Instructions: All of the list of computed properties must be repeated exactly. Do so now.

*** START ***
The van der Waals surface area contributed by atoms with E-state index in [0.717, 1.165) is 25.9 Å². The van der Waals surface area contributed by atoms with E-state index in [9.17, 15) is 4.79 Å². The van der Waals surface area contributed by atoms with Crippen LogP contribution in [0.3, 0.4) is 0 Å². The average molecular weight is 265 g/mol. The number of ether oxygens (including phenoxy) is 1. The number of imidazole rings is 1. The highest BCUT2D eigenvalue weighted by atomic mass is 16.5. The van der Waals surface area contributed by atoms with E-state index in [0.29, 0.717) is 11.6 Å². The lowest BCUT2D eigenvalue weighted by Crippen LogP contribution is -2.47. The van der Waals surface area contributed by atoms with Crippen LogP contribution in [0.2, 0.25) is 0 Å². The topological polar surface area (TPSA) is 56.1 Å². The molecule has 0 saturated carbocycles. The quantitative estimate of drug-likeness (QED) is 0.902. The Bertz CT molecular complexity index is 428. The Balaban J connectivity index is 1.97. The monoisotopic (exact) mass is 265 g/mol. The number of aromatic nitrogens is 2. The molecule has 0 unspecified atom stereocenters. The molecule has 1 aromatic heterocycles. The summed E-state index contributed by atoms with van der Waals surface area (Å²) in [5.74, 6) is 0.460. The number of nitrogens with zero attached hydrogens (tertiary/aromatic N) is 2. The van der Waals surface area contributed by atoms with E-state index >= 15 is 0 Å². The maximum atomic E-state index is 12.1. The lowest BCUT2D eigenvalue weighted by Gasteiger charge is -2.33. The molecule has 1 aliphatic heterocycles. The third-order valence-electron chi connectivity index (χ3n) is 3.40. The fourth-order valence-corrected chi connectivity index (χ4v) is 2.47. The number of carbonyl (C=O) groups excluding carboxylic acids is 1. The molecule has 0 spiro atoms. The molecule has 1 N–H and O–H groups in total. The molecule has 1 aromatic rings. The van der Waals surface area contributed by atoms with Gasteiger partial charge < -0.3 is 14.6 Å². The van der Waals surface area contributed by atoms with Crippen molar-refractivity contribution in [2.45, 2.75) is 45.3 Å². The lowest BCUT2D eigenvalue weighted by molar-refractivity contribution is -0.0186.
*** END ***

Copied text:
The van der Waals surface area contributed by atoms with E-state index in [0.717, 1.165) is 25.9 Å². The van der Waals surface area contributed by atoms with E-state index in [9.17, 15) is 4.79 Å². The van der Waals surface area contributed by atoms with Crippen LogP contribution in [0.3, 0.4) is 0 Å². The average molecular weight is 265 g/mol. The number of ether oxygens (including phenoxy) is 1. The number of imidazole rings is 1. The highest BCUT2D eigenvalue weighted by atomic mass is 16.5. The van der Waals surface area contributed by atoms with E-state index in [0.29, 0.717) is 11.6 Å². The lowest BCUT2D eigenvalue weighted by Crippen LogP contribution is -2.47. The van der Waals surface area contributed by atoms with Crippen LogP contribution in [0.2, 0.25) is 0 Å². The topological polar surface area (TPSA) is 56.1 Å². The molecule has 0 saturated carbocycles. The quantitative estimate of drug-likeness (QED) is 0.902. The Bertz CT molecular complexity index is 428. The Balaban J connectivity index is 1.97. The monoisotopic (exact) mass is 265 g/mol. The number of aromatic nitrogens is 2. The molecule has 0 unspecified atom stereocenters. The molecule has 1 aromatic heterocycles. The summed E-state index contributed by atoms with van der Waals surface area (Å²) in [5.74, 6) is 0.460. The number of nitrogens with zero attached hydrogens (tertiary/aromatic N) is 2. The van der Waals surface area contributed by atoms with E-state index >= 15 is 0 Å². The maximum atomic E-state index is 12.1. The lowest BCUT2D eigenvalue weighted by Gasteiger charge is -2.33. The molecule has 1 aliphatic heterocycles. The third-order valence-electron chi connectivity index (χ3n) is 3.40. The fourth-order valence-corrected chi connectivity index (χ4v) is 2.47. The number of carbonyl (C=O) groups excluding carboxylic acids is 1. The molecule has 0 spiro atoms. The molecule has 1 N–H and O–H groups in total. The molecule has 1 aromatic rings. The van der Waals surface area contributed by atoms with Gasteiger partial charge < -0.3 is 14.6 Å². The van der Waals surface area contributed by atoms with Crippen molar-refractivity contribution in [2.45, 2.75) is 45.3 Å². The lowest BCUT2D eigenvalue weighted by molar-refractivity contribution is -0.0186.